Students are back in school this week in the Tucson Unified School District, and for the third year in a row, the number of teacher vacancies in the district has dropped.
Of the nearly 3,000 teachers in 89 schools, only 65 positions remain vacant. TUSD Superintendent Gabriel Trujillo says that progress is cause for celebration, but much more needs to be done.
Trujillo says a rise in teacher salaries was most important in finding and retaining top-quality teachers, but he also says the district has been committed to providing a safer and more encouraging atmosphere for teachers. Research shows that is just as important to teacher retention.
"We're responsible for creating an award-winning work environment where teachers feel valued, where they feel connected to their work and have a sense of purpose, where they can collaborate, where they have autonomy," he says.
He also says it's important to give teachers back some of the authority they've lost in dealing with disciplinary problems in the classroom.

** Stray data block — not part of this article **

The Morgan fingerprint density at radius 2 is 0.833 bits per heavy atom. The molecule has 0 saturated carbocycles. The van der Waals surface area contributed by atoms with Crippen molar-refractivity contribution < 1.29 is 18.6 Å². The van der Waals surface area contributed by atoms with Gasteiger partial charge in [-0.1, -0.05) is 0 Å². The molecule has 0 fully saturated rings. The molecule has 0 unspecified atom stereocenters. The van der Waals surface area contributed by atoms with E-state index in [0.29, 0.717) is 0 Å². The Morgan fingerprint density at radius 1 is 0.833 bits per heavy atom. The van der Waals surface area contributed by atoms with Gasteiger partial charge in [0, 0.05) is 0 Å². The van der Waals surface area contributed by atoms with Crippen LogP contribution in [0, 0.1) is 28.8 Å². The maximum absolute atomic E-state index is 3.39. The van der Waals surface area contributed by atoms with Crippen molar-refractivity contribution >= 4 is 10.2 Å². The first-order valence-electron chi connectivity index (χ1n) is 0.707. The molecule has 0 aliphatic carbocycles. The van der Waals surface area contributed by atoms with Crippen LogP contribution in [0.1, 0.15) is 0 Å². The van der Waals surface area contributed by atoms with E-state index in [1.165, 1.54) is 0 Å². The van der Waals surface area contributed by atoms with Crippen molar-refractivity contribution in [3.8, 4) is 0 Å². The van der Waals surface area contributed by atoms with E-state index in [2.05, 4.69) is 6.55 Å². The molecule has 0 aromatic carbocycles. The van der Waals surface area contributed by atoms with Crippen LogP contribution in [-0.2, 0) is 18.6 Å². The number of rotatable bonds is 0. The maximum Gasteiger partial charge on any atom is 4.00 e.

"We've worked really hard to return order and structure with regard to classroom discipline to the teacher," he says. "That will continue to be one of our goals."
As far as teacher vacancies, he says he would like to get to the point where he has more qualified candidates than he needs to fill all the district's teaching positions. But he says to get there will require state government to step up.
"What we have no control over is the inadequate and inappropriate amount of funding coming out of this Legislature for teacher salaries," he says.
In addition, he says, the state needs to provide for much-needed school infrastructure upgrades and maintenance. He says a substandard workspace makes it hard for teachers to succeed, and therefore harder to retain them.